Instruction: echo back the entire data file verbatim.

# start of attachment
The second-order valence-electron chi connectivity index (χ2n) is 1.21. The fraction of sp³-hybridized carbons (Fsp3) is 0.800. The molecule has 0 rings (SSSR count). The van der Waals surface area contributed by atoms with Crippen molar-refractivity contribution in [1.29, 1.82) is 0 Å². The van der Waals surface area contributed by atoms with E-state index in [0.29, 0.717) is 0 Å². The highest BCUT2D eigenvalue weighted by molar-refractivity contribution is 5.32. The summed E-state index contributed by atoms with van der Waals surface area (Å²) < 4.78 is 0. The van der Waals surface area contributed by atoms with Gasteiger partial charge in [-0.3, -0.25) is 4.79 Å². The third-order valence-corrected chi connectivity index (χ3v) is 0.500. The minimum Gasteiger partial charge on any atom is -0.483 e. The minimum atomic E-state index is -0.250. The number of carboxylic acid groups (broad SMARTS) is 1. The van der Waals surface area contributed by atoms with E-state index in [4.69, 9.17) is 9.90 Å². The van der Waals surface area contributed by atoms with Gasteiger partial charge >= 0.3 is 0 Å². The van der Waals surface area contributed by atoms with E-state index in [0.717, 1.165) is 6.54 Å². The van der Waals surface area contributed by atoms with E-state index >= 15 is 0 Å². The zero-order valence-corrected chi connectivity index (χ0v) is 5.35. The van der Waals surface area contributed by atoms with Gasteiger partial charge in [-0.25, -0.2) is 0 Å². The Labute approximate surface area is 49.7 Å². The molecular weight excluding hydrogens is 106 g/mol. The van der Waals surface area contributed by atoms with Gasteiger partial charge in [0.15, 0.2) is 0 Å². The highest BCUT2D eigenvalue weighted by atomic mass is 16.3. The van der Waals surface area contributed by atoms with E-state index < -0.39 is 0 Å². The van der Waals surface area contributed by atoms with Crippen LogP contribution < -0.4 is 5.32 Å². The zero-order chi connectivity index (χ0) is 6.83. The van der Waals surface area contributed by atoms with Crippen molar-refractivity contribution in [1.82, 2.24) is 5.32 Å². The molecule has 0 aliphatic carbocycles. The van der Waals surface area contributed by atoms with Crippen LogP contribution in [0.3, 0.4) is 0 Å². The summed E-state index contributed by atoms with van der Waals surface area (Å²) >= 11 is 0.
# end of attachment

The second-order valence-electron chi connectivity index (χ2n) is 1.21. The fraction of sp³-hybridized carbons (Fsp3) is 0.800. The molecule has 0 rings (SSSR count). The van der Waals surface area contributed by atoms with Crippen molar-refractivity contribution in [1.29, 1.82) is 0 Å². The van der Waals surface area contributed by atoms with E-state index in [0.29, 0.717) is 0 Å². The highest BCUT2D eigenvalue weighted by molar-refractivity contribution is 5.32. The summed E-state index contributed by atoms with van der Waals surface area (Å²) < 4.78 is 0. The van der Waals surface area contributed by atoms with Gasteiger partial charge in [-0.3, -0.25) is 4.79 Å². The third-order valence-corrected chi connectivity index (χ3v) is 0.500. The minimum Gasteiger partial charge on any atom is -0.483 e. The minimum atomic E-state index is -0.250. The number of carboxylic acid groups (broad SMARTS) is 1. The van der Waals surface area contributed by atoms with E-state index in [4.69, 9.17) is 9.90 Å². The van der Waals surface area contributed by atoms with Gasteiger partial charge >= 0.3 is 0 Å². The van der Waals surface area contributed by atoms with E-state index in [0.717, 1.165) is 6.54 Å². The van der Waals surface area contributed by atoms with E-state index >= 15 is 0 Å². The zero-order valence-corrected chi connectivity index (χ0v) is 5.35. The van der Waals surface area contributed by atoms with Gasteiger partial charge in [-0.25, -0.2) is 0 Å². The Labute approximate surface area is 49.7 Å². The molecular weight excluding hydrogens is 106 g/mol. The van der Waals surface area contributed by atoms with Gasteiger partial charge in [0.15, 0.2) is 0 Å². The highest BCUT2D eigenvalue weighted by atomic mass is 16.3. The van der Waals surface area contributed by atoms with E-state index < -0.39 is 0 Å². The van der Waals surface area contributed by atoms with Crippen LogP contribution < -0.4 is 5.32 Å². The zero-order chi connectivity index (χ0) is 6.83. The van der Waals surface area contributed by atoms with Crippen molar-refractivity contribution in [1.82, 2.24) is 5.32 Å². The molecule has 0 aliphatic carbocycles. The van der Waals surface area contributed by atoms with Crippen LogP contribution in [0.3, 0.4) is 0 Å². The summed E-state index contributed by atoms with van der Waals surface area (Å²) >= 11 is 0.